Machine-A Unveils Refurbished Futuristic, Double-sized London Store
LONDON — British multibrand fashion retailer Machine-A on Tuesday unveiled its renovated and upsized store on Brewer Street.
Expanding into the basement level of the original store, which used to be a massage parlor, the new Machine-A store is double in size of the previous one, with a layout reconfigured by interior designer Peining Lu, who is also the mastermind behind the concept for Machine-A Shanghai.
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A new and futuristic-looking logo, designed by Paul Hetherington, is also revealed.
Speaking to WWD, Stavros Karelis, founder and buying director of Machine-A, said the expansion of the London store was inevitable after it formed a partnership with Tomorrow Group in 2020.
It’s understood that Karelis has been exploring many options to scale up in the nearby area, but nothing felt quite as right as the original spot, which was conceived a decade ago as the first fashion retailer on a street that’s predominantly known for selling sex toys. Since then Brewer Street has become a popular fashion retail destination with tenants including Palace, Wood Wood, Heaven by Marc Jacobs and JW Anderson.
The added space allows Machine-A to host more projects with closely associated brands, like the current installation of the Kvadrat/Raf Simons Shaker System, as well as further supporting emerging designers and brands and showcasing them in a more impactful way, according to Karelis.
Machine-A has also teamed with Nick Knight’s Showstudio for an interactive question booth, where guests can play a round of quick-fire questions on Wednesday and Thursday in-store. The responses will be shared on social media.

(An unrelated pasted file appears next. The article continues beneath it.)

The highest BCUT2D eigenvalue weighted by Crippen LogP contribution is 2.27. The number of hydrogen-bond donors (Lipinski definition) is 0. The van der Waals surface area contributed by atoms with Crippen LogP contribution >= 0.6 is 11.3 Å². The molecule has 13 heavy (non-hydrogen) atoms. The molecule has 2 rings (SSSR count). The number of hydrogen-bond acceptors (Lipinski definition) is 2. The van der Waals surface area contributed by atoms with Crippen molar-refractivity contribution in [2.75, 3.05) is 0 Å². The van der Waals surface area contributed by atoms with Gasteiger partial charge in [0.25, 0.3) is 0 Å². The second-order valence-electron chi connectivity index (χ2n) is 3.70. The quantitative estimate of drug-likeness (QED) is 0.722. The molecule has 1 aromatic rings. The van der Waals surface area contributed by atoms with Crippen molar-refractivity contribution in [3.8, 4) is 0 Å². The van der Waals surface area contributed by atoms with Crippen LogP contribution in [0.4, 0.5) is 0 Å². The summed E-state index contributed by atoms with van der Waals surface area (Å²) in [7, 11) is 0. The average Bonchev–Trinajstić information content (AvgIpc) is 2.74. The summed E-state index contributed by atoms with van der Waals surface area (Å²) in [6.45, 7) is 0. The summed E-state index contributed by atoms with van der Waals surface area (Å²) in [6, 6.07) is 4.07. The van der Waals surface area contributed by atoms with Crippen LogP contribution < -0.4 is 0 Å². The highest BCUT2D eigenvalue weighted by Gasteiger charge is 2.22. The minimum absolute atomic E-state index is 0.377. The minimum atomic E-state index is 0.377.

Moreover, Karelis believes that the interior of the new space was created in a way that signals the next decade of the store. It will serve as the foundation for expanding the brand mix and create synergies that further push the retail experience.
“It is much more evolved in what we feel is luxurious and it creates a feeling of fluidity and isolated exploration of a customer journey. Even though it is quite futuristic, it has maintained many of the original elements that tell the story of Soho, and highlight the rich culture that attracted us in the first place here 10 years ago,” he said.
Stefano Martinetto, chief executive officer and cofounder of Tomorrow Group, added, “For us, Machine-A represents a well-crafted ecosystem built between independent, creatively led brands and the store’s loyal and committed customers. Beyond this, working with a passionate, talented leader like Karelis and his team is an added pleasure.”
Karelis noted that the firsthand experience he had in China for the past two months has been extremely valuable in setting the tone for the revamped London space.
“At this stage, even though we are exploring other expansion plans in different markets and cities, the main focus is to allow our audience to experience what we have already built this year and maximize each platform’s potential.
“Part of this strategy has been the fact that I spent almost two months in Shanghai and dived into an incredible culture and extremely inspiring crowds of creatives, designers and entrepreneurs, which allowed me to understand better how we can as business grow successfully with honesty and respect internationally as well as locally,” Karelis said.
A key takeaway is that “China has cracked the code of incredible production of complex design pieces at a much more affordable price,” and it led to “a much more conscious spending behavior that seeks to shop from brands and designers that are unique, have storytelling, and are culturally relevant but also financially accessible,” according to Karelis.
“There is an army of super-talented designers located there that we can create many synergies together in Shanghai and in London. I also think that offering a true cultural experience to your audience pays off in a big way,” he added.
Founded in 2013, Machine-A has become a tastemaker among fashion lovers in London and beyond with its unique brand selections, offering high-end directional labels like Raf Simons, Rick Owens, Maison Margiela, Comme des Garçons, Y/ Project, JW Anderson, Lemaire and Paco Rabanne, as well as emerging designer labels including Paolo Carzana, Olly Shinder, Pronounce, Samuel Guì Yang, Craig Green, Alyx, Peter Do, Richard Quinn, Paula Canovas del Vas, Kiko Kostadinov, Delada, Martine Rose, Namacheko and Ottolinger.
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